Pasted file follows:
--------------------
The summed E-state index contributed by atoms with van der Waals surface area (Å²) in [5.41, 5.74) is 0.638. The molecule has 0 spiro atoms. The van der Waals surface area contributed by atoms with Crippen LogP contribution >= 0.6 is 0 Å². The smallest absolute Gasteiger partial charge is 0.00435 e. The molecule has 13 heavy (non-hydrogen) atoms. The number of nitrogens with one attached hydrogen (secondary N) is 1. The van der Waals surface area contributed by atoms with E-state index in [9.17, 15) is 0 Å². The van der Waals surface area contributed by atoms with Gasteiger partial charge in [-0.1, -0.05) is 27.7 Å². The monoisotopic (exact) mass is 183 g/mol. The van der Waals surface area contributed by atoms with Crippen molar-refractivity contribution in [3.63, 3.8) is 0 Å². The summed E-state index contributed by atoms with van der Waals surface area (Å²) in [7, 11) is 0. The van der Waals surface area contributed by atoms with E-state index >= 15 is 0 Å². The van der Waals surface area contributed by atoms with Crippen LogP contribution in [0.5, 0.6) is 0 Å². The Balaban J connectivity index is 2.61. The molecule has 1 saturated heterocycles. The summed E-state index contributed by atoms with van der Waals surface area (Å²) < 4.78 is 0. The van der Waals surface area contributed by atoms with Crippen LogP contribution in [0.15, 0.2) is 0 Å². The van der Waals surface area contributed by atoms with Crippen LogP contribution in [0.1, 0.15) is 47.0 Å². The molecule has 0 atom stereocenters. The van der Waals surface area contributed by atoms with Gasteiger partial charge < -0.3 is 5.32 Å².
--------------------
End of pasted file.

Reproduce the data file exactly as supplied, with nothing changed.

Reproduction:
The summed E-state index contributed by atoms with van der Waals surface area (Å²) in [5.41, 5.74) is 0.638. The molecule has 0 spiro atoms. The van der Waals surface area contributed by atoms with Crippen LogP contribution >= 0.6 is 0 Å². The smallest absolute Gasteiger partial charge is 0.00435 e. The molecule has 13 heavy (non-hydrogen) atoms. The number of nitrogens with one attached hydrogen (secondary N) is 1. The van der Waals surface area contributed by atoms with E-state index in [9.17, 15) is 0 Å². The van der Waals surface area contributed by atoms with Gasteiger partial charge in [-0.1, -0.05) is 27.7 Å². The monoisotopic (exact) mass is 183 g/mol. The van der Waals surface area contributed by atoms with Crippen molar-refractivity contribution in [3.63, 3.8) is 0 Å². The summed E-state index contributed by atoms with van der Waals surface area (Å²) in [7, 11) is 0. The van der Waals surface area contributed by atoms with E-state index >= 15 is 0 Å². The van der Waals surface area contributed by atoms with Crippen LogP contribution in [0.5, 0.6) is 0 Å². The Balaban J connectivity index is 2.61. The molecule has 1 saturated heterocycles. The summed E-state index contributed by atoms with van der Waals surface area (Å²) < 4.78 is 0. The van der Waals surface area contributed by atoms with Crippen LogP contribution in [0.15, 0.2) is 0 Å². The van der Waals surface area contributed by atoms with Crippen LogP contribution in [0.1, 0.15) is 47.0 Å². The molecule has 0 atom stereocenters. The van der Waals surface area contributed by atoms with Gasteiger partial charge < -0.3 is 5.32 Å².